I did not intentionally seek out foreign films and television series. It was as if the Netflix series sought me out. First, I stumbled upon Fauda (which means “chaos” in Arabic), an Israeli television series political thriller that captured my interest and then drew me in like a sponge. I binge-watched season one, the only one yet available on Netflix. The fact that its languages were, primarily, Hebrew and Arabic did not bother me; the subtitles were well-done and, after a short while, it didn’t even occur to me that I was reading the subtitles instead of understanding the spoken dialogue.
The next accidental involvement in a foreign series was yet another first-season Netflix find, a fascinating dark police drama-psychological thriller called The Break (La trêve is the original French title), set in a small town in the Belgian Ardennes. Again, I binge-watched the season and I’m desperately awaiting season two. Like the first series, I easily and quickly fell comfortably at ease with the subtitles. The program follows a recently-relocated police inspector, who returns to the town of his youth after a personal tragedy. His first and only “big” case involves the death of an African immigrant footballer and a cadre of people whose flaws may or may not include murdering the young man. For a variety of reasons, The Break reminded me of another foreign crime drama program, this one a British television series called Broadchurch. I understand the third season of Broadchurch will air beginning next month on ITV; I don’t think I will be able to see it until it finds its way to Netflix. A French version of the series Malaterra, may one day find its way to Netflix. An American version of the first season, Gracepoint, wasn’t nearly as satisfying as Broadchurch. As I was exploring the related pieces and discovering which series reminded me of The Break, Netflix suggested to me that I might enjoy watching Deep, another French television series (one season only). I rather like that Netflix has the uncanny ability to read my mind, offering up suggestions of programs that might interest me. But I also find it a bit scary. Let me return to the track from which I ran off.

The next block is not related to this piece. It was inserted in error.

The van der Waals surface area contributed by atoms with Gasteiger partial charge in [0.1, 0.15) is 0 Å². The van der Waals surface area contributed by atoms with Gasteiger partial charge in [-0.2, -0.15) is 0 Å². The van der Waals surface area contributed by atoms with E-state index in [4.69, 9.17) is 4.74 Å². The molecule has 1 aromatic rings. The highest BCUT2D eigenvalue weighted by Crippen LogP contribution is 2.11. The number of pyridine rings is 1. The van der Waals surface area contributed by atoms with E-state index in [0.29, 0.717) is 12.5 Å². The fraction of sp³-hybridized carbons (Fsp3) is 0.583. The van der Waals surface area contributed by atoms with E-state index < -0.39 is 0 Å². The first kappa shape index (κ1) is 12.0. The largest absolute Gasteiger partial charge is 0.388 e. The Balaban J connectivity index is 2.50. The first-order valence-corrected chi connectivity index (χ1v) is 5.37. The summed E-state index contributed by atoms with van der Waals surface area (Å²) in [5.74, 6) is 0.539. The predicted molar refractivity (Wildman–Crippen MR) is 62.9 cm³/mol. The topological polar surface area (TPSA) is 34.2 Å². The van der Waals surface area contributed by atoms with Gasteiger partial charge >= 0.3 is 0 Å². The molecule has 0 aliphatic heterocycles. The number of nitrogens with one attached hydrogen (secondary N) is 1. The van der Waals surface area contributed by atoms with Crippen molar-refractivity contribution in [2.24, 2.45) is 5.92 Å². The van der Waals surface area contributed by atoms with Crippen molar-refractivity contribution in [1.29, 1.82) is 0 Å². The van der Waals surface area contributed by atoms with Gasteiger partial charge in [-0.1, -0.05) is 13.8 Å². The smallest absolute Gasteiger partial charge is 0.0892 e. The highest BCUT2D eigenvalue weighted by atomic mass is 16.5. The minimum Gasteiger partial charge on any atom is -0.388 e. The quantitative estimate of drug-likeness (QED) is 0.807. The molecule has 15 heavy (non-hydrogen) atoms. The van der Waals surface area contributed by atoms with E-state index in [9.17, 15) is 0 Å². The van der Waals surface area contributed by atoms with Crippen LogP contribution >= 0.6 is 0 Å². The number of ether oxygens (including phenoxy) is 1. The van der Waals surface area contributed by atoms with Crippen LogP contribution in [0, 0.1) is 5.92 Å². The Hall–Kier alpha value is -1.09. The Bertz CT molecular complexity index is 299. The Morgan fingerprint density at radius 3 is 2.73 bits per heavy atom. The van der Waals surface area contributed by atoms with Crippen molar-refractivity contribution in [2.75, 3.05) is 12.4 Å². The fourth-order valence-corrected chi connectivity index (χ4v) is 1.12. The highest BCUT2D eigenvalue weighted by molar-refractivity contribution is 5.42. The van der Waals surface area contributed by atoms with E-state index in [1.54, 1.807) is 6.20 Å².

After realizing I could not longer satisfy my thirst for more of either of the two series (each of which I hope will return with the availability of the second season later this year), I wandered Netflix again and came upon a black comedy gangster flick called In Order of Disappearance (title, in original Norwegian, is Kraftidioten). A mild-mannered snow-plow operator, an immigrant (who migrated from Sweden, I think, but I’m not sure) named Nils, seeks revenge and justice for the murder of his son, who was murdered for a drug “crime” in which he was an unwitting participant. Nils’ attempts at justice ignites a gang war between rival drug bosses, one a locally grown Norwegian pretty boy and the other a Serbian mafia boss. The film is mostly in Norwegian, I think, but there’s Swedish, Danish, English, Serbian, and German thrown in, according to IMDb. It’s funny and violent and bloody; regardless of the gore, it’s an enormously entertaining film, running just shy of two hours.
Though I was not seeking foreign television and films, I am absolutely delighted I came across these gems. My sister-in-law, when she learned that I enjoyed the series, suggested I try to get my hands on A Village in France. Alas, Netflix offers suggestions of entertainment that might be similar to it, but they do not offer it. Damn! I think I need to keep track of the foreign films and series I watch. These three are by no means the only ones I’ve watched; only the most recent. As I try to remember earlier programs, the ones that come to mind are: Hyena Road (the most recent), a Canadian film about the experiences of Canadian troops in Kandahar Province in Afghanistan that does not rate terribly high on my list and The White Helmets, a British documentary about the horrific experiences of the ongoing Syrian conflict.
Maybe I’m just tired of American television and film or, rather, the silliness of most of it. That’s of course too much of a generalization; there’s plenty on American television and enough coming out of Hollywood to keep me both entertained and intellectually stimulated. But there’s just so damn MUCH coming out; I guess I don’t want to wade through it looking for decent material. It’s easier stumbling across something on Netflix, something that’s been curated for a discerning audience. Does anyone else hate the overuse of that word—curated—of late? It’s as if an entire generation of media writers has come across the word and fallen in love with it. Arghh!
Enough energy devoted to documenting my affection for foreign film; maybe I’ll go look for more.